Shortage of volunteers ends MCC relief sale in Winnipeg after 16 years

A poorly attended planning meeting was a clear sign that it was time to dissolve the committee and end the sale

November 8, 2010 | Web First
Gladys Terichow | Mennonite Central Committee, Canada

Faced with a shortage of volunteers willing to fill leadership positions, the committee that organizes the popular and successful Winnipeg MCC Festival and Relief Sale has dissolved.

Each year in June, the sale brought together about 3,000 people and contributed close to $100,000 for Mennonite Central Committee (MCC) programs.

“We are extremely grateful to the many volunteers who helped make this sale happen,” said Peter Rempel, executive director of MCC Manitoba. “The sale not only generated funds for MCC, but it was a wonderful community building event. We have been blessed.”

Now that the sale committee has dissolved, it is hoped that smaller committee's will be formed to organize smaller, more cost-effective events, said Sheila Giesbrecht, who was the sale committee chair from 2008-2010.

Plans are already underway to organize a quilt and craft sale, walk-a-thon, the annual banquet and possibly a plant sale for 2011. Each event will be organized by people who have a passion for the events they are planning, said Giesbrecht.

“Our communities are changing,” she said. “People are busy with their grandkids and kids and doing other things. People are overextended and choosing carefully where they want to put their time and energy.”

Started in 1994, the organizing committee has been successful in planning events that attract large crowds and finding volunteers to work the day of the sale.

Activities that helped make the sale a success included meals and food booths, a silent auction, children’s activities, music concerts, penny power, a quilt show and sale, used book sale, plant sale, garage sale and more.

Giesbrecht, who moved to Winnipeg just a few years ago, said many of these activities have been organized by the same group of people since the sale started. Without the support and energy of new volunteers taking over leadership positions, the sale could not continue.

In the spring of 2010, the sale committee made a decision to cancel the 2010 sale, test the success of replacing the sale with smaller events and evaluate this decision in the fall. Only nine people showed up at a widely-publicized meeting this fall to discuss the future of the sale.

This poorly attended meeting was a clear sign that it was time to dissolve the committee and end the sale, said Giesbrecht. Although the decision was accompanied by sadness, Giesbrecht said there was also “a collective sigh of relief.”

Meanwhile, the success of smaller events held in 2010 show potential for growth, said Paul Friesen, resource development coordinator for MCC Manitoba.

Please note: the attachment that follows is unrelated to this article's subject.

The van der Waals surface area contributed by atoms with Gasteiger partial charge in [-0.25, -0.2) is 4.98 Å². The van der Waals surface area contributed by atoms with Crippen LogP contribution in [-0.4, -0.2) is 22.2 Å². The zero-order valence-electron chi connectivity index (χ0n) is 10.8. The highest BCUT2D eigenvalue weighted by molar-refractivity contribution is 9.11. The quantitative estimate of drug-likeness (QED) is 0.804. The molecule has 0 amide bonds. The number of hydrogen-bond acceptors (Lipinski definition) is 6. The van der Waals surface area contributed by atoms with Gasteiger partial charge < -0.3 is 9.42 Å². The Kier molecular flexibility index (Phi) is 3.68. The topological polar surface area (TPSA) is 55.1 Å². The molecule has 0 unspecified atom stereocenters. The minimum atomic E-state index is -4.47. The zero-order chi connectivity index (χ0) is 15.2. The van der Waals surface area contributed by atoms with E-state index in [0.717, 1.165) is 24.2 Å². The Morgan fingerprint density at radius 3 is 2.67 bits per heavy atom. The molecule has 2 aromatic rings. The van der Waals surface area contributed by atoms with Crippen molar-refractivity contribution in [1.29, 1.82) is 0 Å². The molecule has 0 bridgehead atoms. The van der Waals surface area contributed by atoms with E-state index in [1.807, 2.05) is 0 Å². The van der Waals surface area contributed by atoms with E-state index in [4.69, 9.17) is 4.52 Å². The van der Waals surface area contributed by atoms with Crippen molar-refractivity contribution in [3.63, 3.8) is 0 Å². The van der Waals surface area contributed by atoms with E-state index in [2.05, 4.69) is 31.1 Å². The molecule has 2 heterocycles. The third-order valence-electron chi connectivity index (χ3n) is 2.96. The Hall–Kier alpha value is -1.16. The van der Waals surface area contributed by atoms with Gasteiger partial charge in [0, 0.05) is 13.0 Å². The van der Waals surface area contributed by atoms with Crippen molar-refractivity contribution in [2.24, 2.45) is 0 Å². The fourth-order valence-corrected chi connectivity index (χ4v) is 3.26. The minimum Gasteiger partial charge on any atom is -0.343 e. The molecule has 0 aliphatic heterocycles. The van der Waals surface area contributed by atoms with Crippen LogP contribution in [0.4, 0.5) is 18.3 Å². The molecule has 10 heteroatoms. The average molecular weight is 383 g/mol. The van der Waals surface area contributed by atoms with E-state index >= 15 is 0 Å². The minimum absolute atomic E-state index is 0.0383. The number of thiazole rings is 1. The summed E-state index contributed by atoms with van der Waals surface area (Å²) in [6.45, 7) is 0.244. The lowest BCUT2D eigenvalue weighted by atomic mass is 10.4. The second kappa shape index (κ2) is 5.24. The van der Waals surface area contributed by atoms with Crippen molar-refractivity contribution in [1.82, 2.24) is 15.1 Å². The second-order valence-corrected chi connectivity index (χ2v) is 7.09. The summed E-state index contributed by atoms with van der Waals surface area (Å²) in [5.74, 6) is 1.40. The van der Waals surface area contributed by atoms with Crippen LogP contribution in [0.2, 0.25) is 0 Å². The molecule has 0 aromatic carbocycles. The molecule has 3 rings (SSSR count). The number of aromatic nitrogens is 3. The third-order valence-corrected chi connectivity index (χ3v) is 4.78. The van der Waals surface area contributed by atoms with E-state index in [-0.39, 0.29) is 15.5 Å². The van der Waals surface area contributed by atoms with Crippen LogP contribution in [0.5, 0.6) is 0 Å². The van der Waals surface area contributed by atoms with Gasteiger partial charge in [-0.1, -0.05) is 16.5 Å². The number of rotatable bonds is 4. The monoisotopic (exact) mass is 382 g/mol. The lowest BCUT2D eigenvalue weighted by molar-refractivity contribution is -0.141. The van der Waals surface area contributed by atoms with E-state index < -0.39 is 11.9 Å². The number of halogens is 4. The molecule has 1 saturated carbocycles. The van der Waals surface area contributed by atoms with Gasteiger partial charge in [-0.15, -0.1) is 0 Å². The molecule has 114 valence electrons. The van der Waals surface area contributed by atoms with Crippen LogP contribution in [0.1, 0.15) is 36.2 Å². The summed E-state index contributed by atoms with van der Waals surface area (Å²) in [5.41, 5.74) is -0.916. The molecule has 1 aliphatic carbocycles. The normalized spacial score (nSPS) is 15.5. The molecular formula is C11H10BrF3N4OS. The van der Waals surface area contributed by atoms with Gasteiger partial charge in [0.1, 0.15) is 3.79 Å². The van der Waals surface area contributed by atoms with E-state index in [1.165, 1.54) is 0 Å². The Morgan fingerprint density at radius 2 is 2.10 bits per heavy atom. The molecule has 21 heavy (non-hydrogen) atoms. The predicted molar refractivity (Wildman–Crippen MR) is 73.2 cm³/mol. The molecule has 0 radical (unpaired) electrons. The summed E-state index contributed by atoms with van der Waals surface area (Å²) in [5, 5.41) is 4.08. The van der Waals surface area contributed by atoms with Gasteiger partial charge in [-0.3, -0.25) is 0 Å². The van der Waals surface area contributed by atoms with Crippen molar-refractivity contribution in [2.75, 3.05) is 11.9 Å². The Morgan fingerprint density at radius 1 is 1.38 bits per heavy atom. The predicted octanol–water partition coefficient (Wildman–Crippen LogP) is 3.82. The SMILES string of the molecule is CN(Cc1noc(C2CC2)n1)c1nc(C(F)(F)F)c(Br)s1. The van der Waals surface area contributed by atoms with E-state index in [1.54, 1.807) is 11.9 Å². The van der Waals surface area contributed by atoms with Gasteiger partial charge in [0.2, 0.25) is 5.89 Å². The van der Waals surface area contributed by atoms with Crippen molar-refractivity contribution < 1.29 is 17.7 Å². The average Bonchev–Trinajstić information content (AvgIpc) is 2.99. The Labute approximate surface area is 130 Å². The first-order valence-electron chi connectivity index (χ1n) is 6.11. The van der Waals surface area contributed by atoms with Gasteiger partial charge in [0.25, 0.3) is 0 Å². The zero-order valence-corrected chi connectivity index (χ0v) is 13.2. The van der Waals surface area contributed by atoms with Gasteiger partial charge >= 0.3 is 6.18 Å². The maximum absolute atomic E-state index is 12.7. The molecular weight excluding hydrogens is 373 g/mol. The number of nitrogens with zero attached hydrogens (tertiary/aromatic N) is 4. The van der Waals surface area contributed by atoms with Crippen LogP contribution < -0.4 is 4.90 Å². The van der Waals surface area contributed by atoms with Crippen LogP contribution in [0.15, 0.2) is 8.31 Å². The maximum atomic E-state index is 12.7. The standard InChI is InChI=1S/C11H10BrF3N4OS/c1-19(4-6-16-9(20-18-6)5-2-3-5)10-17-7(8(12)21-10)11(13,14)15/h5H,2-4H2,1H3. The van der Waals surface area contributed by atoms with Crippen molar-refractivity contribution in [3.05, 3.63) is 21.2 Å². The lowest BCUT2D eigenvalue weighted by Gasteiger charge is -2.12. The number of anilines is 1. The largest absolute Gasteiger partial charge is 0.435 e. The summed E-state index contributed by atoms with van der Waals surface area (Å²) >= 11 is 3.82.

About 100 people participated in the multi-generational Families Walking for Families walk-a-thon, a three-kilometre walk that that replaced the penny power project associated with the sale. The walk and penny power raised over $24,000 and created awareness of Global Family, MCC’s education sponsorship program.

The quilt show and sale, formerly one of the activities at the Winnipeg sale, took place in MCC’s building on Plaza Drive in Winnipeg. More than 600 visitors participated in this two-day event that generated sales and donations of over $13,000, the highest amount ever raised at this type of sale.

The annual March banquet, a long-standing activity that raised funds for MCC, will continue to raise funds for MCC programs with a renewed emphasis to increase the number of people attending the banquet and donations to MCC, said Friesen. In 2010, the banquet raised over $18,000.

The Winnipeg sale was one of three relief sales in Manitoba. Relief sales also take place in Brandon and Morris with each sale attracting large crowds and contributing about $100,000 each to MCC.

Friesen said committees responsible for the Morris and Brandon sales are also having a hard time finding new volunteers to fill leadership positions. The difficult decision made by the Winnipeg sale committee, he said, shows the importance of sale committees adopting an organizational structure that has set terms for committee members and a process for mentoring new volunteers.

The Morris and Brandon sales are among 13 sales in Canada. The Canadian sales, along with 30 relief sales in the U.S. contribute over $5 million annually for MCC programs.

Other annual events organized by volunteers in Manitoba in support of MCC include Bike Manitoba held on a rotational basis throughout the province, Cycle Clear Lake and a golf tournament.

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